P!Npoints: 2009’s Stormy Weather
Former hurricane hunter, meteorologist Jeff Masters summarizes this year’s storm season and explains the root of its low activity
The inconsequential Atlantic hurricane season of 2009 is in the books. Residents all along the Atlantic coast can give thanks for this year’s much-needed break after the pummeling Mother Nature gave in 2008. The 4 direct deaths recorded this year represented the lowest death toll since the El Niño hurricane season of 1997, which also had 4 deaths.
This year’s season featured only 9 named storms, 3 hurricanes and 2 major hurricanes, according to the end-of-season summary posted by the Colorado State University hurricane forecast team of Phil Klotzbach/Bill Gray. Higher than average wind shear, and lower than average relative humidity at middle levels of the atmosphere were primarily responsible for this year’s reduced activity. These conditions are common during El Niño years, and this year’s moderate El Niño undoubtedly contributed to the low levels of Atlantic hurricane activity.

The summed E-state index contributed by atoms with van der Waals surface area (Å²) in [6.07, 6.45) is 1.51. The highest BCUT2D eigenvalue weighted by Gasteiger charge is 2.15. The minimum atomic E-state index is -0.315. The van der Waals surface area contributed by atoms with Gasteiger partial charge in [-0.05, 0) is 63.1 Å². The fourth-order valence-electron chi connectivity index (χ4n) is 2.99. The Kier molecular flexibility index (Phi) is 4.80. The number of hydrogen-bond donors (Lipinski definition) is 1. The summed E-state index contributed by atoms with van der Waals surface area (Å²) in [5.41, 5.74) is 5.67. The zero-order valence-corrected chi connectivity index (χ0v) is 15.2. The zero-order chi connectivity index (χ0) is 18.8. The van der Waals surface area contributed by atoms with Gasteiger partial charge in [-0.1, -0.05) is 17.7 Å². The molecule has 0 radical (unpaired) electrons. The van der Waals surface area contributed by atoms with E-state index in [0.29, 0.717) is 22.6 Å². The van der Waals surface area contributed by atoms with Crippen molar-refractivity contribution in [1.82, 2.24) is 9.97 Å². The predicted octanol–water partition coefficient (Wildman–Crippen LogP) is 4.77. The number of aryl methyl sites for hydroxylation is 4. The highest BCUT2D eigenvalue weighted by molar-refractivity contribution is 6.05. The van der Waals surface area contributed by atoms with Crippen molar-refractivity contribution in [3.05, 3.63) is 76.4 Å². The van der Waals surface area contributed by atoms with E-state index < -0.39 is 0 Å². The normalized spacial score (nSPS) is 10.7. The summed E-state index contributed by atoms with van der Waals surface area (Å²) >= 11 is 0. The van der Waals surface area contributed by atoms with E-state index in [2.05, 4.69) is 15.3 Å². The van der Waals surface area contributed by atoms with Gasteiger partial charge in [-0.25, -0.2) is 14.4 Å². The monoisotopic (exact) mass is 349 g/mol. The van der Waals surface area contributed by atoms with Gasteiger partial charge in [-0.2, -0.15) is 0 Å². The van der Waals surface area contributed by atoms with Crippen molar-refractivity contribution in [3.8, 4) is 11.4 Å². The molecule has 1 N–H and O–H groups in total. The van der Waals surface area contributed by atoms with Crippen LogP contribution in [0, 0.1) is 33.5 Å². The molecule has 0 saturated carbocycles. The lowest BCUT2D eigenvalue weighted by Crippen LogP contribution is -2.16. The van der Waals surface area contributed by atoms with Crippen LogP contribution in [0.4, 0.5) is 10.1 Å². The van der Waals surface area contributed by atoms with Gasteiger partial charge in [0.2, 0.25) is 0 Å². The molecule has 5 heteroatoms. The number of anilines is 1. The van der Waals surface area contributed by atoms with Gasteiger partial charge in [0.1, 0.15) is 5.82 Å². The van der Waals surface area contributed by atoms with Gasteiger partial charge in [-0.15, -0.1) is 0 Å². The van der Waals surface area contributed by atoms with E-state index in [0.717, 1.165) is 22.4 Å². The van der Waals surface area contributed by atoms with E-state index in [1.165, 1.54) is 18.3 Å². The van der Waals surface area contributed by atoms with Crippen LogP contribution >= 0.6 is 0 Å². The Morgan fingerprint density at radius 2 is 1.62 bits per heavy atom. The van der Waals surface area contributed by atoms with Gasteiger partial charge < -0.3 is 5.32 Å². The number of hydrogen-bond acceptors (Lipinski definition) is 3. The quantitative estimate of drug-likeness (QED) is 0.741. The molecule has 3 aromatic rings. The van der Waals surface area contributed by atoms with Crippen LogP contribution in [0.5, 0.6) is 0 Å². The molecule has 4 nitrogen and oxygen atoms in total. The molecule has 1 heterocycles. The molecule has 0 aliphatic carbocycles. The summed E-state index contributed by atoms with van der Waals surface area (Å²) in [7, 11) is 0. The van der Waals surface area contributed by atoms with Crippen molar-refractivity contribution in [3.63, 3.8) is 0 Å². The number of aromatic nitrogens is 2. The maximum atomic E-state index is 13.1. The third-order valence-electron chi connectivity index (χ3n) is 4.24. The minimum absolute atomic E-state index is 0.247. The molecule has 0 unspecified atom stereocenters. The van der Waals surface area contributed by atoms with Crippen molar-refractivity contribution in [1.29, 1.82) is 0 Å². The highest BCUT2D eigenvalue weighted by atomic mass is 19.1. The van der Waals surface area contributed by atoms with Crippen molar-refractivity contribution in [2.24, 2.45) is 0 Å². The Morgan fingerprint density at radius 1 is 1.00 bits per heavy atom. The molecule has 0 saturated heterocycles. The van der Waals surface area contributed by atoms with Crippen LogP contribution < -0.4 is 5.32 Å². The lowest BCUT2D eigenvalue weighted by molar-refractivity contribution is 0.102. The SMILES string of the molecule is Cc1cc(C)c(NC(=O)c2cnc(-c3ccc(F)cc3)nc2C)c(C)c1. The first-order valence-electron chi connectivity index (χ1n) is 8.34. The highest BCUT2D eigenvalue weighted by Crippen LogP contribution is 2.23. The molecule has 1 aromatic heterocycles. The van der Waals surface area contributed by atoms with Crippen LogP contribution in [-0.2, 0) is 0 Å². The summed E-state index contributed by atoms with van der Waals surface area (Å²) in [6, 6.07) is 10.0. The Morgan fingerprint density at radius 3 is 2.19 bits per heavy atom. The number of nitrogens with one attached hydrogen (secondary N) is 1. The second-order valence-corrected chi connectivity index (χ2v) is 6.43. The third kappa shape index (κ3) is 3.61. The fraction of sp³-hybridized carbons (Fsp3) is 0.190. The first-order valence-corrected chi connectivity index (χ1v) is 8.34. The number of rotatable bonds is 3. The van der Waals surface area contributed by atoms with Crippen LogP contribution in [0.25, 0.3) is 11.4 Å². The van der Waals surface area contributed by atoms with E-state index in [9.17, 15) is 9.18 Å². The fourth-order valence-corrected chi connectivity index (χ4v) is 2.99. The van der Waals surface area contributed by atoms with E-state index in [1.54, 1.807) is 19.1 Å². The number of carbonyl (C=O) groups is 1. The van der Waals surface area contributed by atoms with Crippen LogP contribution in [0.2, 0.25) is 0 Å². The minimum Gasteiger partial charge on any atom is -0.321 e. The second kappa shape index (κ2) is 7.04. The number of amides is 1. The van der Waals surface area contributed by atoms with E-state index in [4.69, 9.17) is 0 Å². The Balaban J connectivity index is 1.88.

The 2009 Storm Season was Notable for its:
Late Start: Ana did not form until August 15.
Few Hurricanes: 3 hurricanes occurred in 2009. This is the fewest since 1997 when there were also 3 hurricanes.
No Major Storms: No Category 5 hurricanes developed in 2009. This is the second consecutive year with no Category 5 hurricanes. The last time that two or more years occurred in a row with no Category 5 hurricanes was 1999-2002.
Few Tropical Storms: Only two tropical storms (Claudette and Ida) made U.S. landfall this year.
No Hurricane Landfalls in US: 0 hurricanes made US landfall. This is the first time since 2006 and the 13th time in the last 66 years where no hurricanes made landfall in the US.
This article is an excerpt from a post on Dr. Masters’s blog, the Weather Underground at: http://bit.ly/4Z5YDg